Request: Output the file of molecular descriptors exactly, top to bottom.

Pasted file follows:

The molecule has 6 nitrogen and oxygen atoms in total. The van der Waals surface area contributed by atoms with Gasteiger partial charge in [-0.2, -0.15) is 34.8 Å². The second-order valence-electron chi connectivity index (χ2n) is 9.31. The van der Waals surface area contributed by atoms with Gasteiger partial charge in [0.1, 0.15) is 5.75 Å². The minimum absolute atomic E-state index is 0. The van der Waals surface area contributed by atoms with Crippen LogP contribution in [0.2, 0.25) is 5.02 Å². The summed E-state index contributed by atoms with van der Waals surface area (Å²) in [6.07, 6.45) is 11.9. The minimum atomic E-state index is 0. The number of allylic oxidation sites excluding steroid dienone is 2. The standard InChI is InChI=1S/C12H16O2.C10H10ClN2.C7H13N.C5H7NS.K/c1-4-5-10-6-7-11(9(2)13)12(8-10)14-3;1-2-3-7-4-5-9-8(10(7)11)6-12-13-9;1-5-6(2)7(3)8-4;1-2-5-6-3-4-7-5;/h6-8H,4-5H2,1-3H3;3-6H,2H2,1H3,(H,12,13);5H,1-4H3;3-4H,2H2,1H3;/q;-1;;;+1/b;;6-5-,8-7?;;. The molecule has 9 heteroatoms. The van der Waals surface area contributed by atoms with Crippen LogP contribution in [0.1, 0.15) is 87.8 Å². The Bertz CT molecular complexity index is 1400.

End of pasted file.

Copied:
The molecule has 6 nitrogen and oxygen atoms in total. The van der Waals surface area contributed by atoms with Gasteiger partial charge in [-0.2, -0.15) is 34.8 Å². The second-order valence-electron chi connectivity index (χ2n) is 9.31. The van der Waals surface area contributed by atoms with Gasteiger partial charge in [0.1, 0.15) is 5.75 Å². The minimum absolute atomic E-state index is 0. The van der Waals surface area contributed by atoms with Crippen LogP contribution in [0.2, 0.25) is 5.02 Å². The summed E-state index contributed by atoms with van der Waals surface area (Å²) in [6.07, 6.45) is 11.9. The minimum atomic E-state index is 0. The number of allylic oxidation sites excluding steroid dienone is 2. The standard InChI is InChI=1S/C12H16O2.C10H10ClN2.C7H13N.C5H7NS.K/c1-4-5-10-6-7-11(9(2)13)12(8-10)14-3;1-2-3-7-4-5-9-8(10(7)11)6-12-13-9;1-5-6(2)7(3)8-4;1-2-5-6-3-4-7-5;/h6-8H,4-5H2,1-3H3;3-6H,2H2,1H3,(H,12,13);5H,1-4H3;3-4H,2H2,1H3;/q;-1;;;+1/b;;6-5-,8-7?;;. The molecule has 9 heteroatoms. The van der Waals surface area contributed by atoms with Crippen LogP contribution in [0.1, 0.15) is 87.8 Å². The Bertz CT molecular complexity index is 1400.